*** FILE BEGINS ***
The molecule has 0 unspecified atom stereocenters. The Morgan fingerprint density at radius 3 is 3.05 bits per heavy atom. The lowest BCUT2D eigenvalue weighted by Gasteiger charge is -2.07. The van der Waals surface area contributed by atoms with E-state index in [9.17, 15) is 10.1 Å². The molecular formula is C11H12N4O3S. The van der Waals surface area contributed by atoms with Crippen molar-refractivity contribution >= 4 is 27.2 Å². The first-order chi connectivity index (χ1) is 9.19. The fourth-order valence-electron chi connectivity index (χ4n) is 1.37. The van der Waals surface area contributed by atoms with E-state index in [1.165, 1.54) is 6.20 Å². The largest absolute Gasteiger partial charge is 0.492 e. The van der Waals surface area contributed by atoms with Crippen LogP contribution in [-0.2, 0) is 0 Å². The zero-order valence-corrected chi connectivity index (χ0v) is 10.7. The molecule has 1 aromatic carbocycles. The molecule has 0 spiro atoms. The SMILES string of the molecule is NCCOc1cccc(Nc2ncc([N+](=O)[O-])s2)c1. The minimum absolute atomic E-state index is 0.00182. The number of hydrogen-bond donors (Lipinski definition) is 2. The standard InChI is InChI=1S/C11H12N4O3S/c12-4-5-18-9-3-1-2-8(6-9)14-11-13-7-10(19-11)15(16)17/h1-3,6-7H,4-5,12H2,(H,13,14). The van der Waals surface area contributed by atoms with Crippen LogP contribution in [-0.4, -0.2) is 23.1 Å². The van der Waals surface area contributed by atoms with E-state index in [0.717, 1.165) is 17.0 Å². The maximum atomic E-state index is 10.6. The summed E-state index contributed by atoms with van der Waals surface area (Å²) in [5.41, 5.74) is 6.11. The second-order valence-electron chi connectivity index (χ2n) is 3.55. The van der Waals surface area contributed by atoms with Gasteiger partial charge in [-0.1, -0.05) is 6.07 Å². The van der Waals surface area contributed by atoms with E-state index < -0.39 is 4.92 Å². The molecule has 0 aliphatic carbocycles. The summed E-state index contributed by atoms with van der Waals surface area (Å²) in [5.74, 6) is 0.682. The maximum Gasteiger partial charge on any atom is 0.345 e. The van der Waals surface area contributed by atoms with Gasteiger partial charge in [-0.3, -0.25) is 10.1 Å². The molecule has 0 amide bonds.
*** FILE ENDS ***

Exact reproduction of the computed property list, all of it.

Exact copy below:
The molecule has 0 unspecified atom stereocenters. The Morgan fingerprint density at radius 3 is 3.05 bits per heavy atom. The lowest BCUT2D eigenvalue weighted by Gasteiger charge is -2.07. The van der Waals surface area contributed by atoms with E-state index in [9.17, 15) is 10.1 Å². The molecular formula is C11H12N4O3S. The van der Waals surface area contributed by atoms with Crippen molar-refractivity contribution >= 4 is 27.2 Å². The first-order chi connectivity index (χ1) is 9.19. The fourth-order valence-electron chi connectivity index (χ4n) is 1.37. The van der Waals surface area contributed by atoms with E-state index in [1.165, 1.54) is 6.20 Å². The largest absolute Gasteiger partial charge is 0.492 e. The van der Waals surface area contributed by atoms with Crippen LogP contribution in [-0.2, 0) is 0 Å². The zero-order valence-corrected chi connectivity index (χ0v) is 10.7. The molecule has 1 aromatic carbocycles. The molecule has 0 spiro atoms. The SMILES string of the molecule is NCCOc1cccc(Nc2ncc([N+](=O)[O-])s2)c1. The minimum absolute atomic E-state index is 0.00182. The number of hydrogen-bond donors (Lipinski definition) is 2. The standard InChI is InChI=1S/C11H12N4O3S/c12-4-5-18-9-3-1-2-8(6-9)14-11-13-7-10(19-11)15(16)17/h1-3,6-7H,4-5,12H2,(H,13,14). The van der Waals surface area contributed by atoms with Crippen LogP contribution in [-0.4, -0.2) is 23.1 Å². The van der Waals surface area contributed by atoms with E-state index in [0.717, 1.165) is 17.0 Å². The maximum atomic E-state index is 10.6. The summed E-state index contributed by atoms with van der Waals surface area (Å²) in [5.41, 5.74) is 6.11. The second-order valence-electron chi connectivity index (χ2n) is 3.55. The van der Waals surface area contributed by atoms with Gasteiger partial charge in [-0.1, -0.05) is 6.07 Å². The van der Waals surface area contributed by atoms with E-state index < -0.39 is 4.92 Å². The molecule has 0 aliphatic carbocycles. The summed E-state index contributed by atoms with van der Waals surface area (Å²) in [5.74, 6) is 0.682. The maximum Gasteiger partial charge on any atom is 0.345 e. The van der Waals surface area contributed by atoms with Gasteiger partial charge in [-0.3, -0.25) is 10.1 Å². The molecule has 0 amide bonds.